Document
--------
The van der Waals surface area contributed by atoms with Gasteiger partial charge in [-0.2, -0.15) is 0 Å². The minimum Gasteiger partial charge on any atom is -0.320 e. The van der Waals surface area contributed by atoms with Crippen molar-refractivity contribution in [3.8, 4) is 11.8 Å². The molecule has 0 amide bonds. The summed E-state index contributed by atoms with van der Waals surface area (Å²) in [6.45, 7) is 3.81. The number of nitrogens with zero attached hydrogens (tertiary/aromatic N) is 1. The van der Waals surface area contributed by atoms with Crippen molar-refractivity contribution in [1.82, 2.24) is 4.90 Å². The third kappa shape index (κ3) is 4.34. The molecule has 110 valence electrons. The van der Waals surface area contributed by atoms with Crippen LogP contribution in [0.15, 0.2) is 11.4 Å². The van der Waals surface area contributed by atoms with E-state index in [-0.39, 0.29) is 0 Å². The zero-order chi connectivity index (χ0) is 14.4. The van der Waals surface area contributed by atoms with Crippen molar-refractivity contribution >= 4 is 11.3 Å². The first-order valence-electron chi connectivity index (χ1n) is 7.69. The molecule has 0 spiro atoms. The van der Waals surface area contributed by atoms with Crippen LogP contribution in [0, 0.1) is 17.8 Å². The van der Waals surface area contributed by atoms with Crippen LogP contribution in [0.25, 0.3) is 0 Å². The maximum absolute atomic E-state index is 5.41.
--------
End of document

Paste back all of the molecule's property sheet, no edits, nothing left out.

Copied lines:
The van der Waals surface area contributed by atoms with Gasteiger partial charge in [-0.2, -0.15) is 0 Å². The minimum Gasteiger partial charge on any atom is -0.320 e. The van der Waals surface area contributed by atoms with Crippen molar-refractivity contribution in [3.8, 4) is 11.8 Å². The molecule has 0 amide bonds. The summed E-state index contributed by atoms with van der Waals surface area (Å²) in [6.45, 7) is 3.81. The number of nitrogens with zero attached hydrogens (tertiary/aromatic N) is 1. The van der Waals surface area contributed by atoms with Crippen molar-refractivity contribution in [1.82, 2.24) is 4.90 Å². The third kappa shape index (κ3) is 4.34. The molecule has 110 valence electrons. The van der Waals surface area contributed by atoms with Crippen LogP contribution in [0.15, 0.2) is 11.4 Å². The van der Waals surface area contributed by atoms with E-state index in [-0.39, 0.29) is 0 Å². The zero-order chi connectivity index (χ0) is 14.4. The van der Waals surface area contributed by atoms with Crippen molar-refractivity contribution >= 4 is 11.3 Å². The first-order valence-electron chi connectivity index (χ1n) is 7.69. The molecule has 0 spiro atoms. The van der Waals surface area contributed by atoms with Crippen LogP contribution in [0, 0.1) is 17.8 Å². The van der Waals surface area contributed by atoms with Crippen LogP contribution in [0.25, 0.3) is 0 Å². The maximum absolute atomic E-state index is 5.41.